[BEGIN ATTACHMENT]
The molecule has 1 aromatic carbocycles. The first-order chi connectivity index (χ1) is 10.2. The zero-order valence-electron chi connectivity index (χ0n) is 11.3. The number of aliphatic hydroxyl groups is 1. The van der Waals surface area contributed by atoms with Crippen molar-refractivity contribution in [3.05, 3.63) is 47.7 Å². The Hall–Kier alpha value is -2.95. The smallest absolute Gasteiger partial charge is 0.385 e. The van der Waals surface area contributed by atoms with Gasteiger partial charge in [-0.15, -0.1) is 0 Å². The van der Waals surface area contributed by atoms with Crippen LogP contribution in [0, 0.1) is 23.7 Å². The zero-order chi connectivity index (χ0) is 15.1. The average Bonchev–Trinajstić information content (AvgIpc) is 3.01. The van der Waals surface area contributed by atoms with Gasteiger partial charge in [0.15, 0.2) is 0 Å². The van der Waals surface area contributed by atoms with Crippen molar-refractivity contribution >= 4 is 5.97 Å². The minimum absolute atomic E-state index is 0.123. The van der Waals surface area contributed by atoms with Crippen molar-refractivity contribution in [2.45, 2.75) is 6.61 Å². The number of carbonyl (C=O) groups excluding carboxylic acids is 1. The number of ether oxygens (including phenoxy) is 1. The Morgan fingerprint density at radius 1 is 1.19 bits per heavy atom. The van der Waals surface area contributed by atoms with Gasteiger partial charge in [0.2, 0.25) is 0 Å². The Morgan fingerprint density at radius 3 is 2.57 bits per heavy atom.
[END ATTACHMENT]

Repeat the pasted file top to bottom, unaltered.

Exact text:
The molecule has 1 aromatic carbocycles. The first-order chi connectivity index (χ1) is 10.2. The zero-order valence-electron chi connectivity index (χ0n) is 11.3. The number of aliphatic hydroxyl groups is 1. The van der Waals surface area contributed by atoms with Crippen molar-refractivity contribution in [3.05, 3.63) is 47.7 Å². The Hall–Kier alpha value is -2.95. The smallest absolute Gasteiger partial charge is 0.385 e. The van der Waals surface area contributed by atoms with Gasteiger partial charge in [-0.15, -0.1) is 0 Å². The van der Waals surface area contributed by atoms with Crippen LogP contribution in [0, 0.1) is 23.7 Å². The zero-order chi connectivity index (χ0) is 15.1. The average Bonchev–Trinajstić information content (AvgIpc) is 3.01. The van der Waals surface area contributed by atoms with Gasteiger partial charge in [0.15, 0.2) is 0 Å². The van der Waals surface area contributed by atoms with Crippen molar-refractivity contribution >= 4 is 5.97 Å². The minimum absolute atomic E-state index is 0.123. The van der Waals surface area contributed by atoms with Crippen molar-refractivity contribution in [2.45, 2.75) is 6.61 Å². The number of carbonyl (C=O) groups excluding carboxylic acids is 1. The number of ether oxygens (including phenoxy) is 1. The Morgan fingerprint density at radius 1 is 1.19 bits per heavy atom. The van der Waals surface area contributed by atoms with Gasteiger partial charge in [0.2, 0.25) is 0 Å². The Morgan fingerprint density at radius 3 is 2.57 bits per heavy atom.